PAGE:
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Other proposed causes of low back pain include the idea that certain immune cells are responsible for chronic back pain. In a paper by Freemont et al. Mast cells are postulated to be good candidates for further study into new therapies.

Mast cells in the pathogenesis of chronic back pain: a hypothesis.
Freemont AJ, Jeziorska M, Hoyland JA, Rooney P, Kumar S.
J Pathol 2002 Jul;197(3):281-5

Chronic Pain Linked to Atrophic Gray Matter Changes

By Merritt McKinney NEW YORK (Reuters Health) Mar 21 -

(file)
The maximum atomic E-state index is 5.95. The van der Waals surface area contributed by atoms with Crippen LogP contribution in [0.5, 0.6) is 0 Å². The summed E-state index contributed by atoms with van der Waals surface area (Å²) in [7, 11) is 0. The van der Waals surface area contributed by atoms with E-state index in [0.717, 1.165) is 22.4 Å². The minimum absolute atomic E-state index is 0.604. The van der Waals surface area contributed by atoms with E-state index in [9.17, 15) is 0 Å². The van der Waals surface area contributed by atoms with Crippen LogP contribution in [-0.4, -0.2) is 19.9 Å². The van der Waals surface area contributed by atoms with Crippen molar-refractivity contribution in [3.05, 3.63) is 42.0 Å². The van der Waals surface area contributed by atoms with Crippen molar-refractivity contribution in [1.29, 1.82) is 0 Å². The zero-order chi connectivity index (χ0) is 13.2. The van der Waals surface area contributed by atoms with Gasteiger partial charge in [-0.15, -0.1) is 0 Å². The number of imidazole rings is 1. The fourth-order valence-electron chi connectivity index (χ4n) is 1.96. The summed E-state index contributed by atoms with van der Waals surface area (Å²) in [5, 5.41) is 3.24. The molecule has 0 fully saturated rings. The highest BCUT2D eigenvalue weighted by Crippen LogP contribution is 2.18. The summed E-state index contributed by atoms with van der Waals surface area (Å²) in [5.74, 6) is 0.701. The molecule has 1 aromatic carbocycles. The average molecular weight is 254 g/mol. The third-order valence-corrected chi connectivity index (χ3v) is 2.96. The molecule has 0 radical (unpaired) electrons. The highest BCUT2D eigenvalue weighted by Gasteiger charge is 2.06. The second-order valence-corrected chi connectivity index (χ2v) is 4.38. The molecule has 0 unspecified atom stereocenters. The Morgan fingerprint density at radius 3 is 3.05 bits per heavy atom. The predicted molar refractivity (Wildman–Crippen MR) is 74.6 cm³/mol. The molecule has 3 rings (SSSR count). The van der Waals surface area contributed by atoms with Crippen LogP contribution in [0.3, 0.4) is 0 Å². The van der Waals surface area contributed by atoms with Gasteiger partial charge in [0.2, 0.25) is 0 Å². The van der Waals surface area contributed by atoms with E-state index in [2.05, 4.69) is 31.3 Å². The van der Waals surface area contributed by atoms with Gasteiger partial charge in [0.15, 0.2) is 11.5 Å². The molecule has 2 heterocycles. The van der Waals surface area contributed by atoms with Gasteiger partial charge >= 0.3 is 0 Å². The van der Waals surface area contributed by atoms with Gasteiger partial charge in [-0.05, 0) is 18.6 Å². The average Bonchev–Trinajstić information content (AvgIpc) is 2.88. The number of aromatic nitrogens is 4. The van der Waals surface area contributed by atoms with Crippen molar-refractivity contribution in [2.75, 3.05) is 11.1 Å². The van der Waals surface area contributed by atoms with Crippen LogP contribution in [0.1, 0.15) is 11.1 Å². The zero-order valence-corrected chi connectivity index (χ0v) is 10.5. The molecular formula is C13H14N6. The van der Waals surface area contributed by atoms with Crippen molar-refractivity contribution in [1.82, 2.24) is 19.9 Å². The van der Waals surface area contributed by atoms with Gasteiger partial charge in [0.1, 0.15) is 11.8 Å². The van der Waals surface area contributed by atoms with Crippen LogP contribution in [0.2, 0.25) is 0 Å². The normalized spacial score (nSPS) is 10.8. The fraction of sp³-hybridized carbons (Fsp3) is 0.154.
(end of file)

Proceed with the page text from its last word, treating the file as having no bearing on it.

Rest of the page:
People with chronic back pain may experience atrophic changes in the gray matter of the brain, according to study findings presented Thursday at the annual meeting of the American Pain Society in Chicago. Still, the temporal nature of the relationship is unclear. But if chronic pain turns out to be a cause of gray matter atrophy, "the urgency to cure chronic pain becomes more important," according to Dr. A. Vania Apkarian at Northwestern University in Chicago, Illinois, principal investigator in the ongoing study. In previous research, Dr. Apkarian and his colleagues found that people with chronic pain may experience gray matter changes. In the new study, Dr. Apkarian's team continued to examine the brains of patients with chronic pain, in this case 10 people with chronic back pain. The gray matter of these patients was compared with that of 20 people without chronic pain. Compared with control subjects, chronic pain patients had less overall and thalamic gray matter. Not only was there less gray matter in terms of volume, but the tissue was also less dense, Dr. Apkarian said. "We have shown that brain chemistry is abnormal in chronic back pain patients," Dr. Apkarian said. He cautioned however, that "we have no idea" whether the shrinkage causes the back pain or is a result of it. In a future study, Dr. Apkarian said he would like to follow a group of people with chronic pain to see if the changes in gray matter progress. If gray matter continues to shrink as the pain continues, it would support the idea that the atrophy is caused by chronic pain, he said. One question Dr. Apkarian would like to see answered is whether treating the pain can reverse the damage to the brain's gray matter, although he said such a reversal is unlikely.
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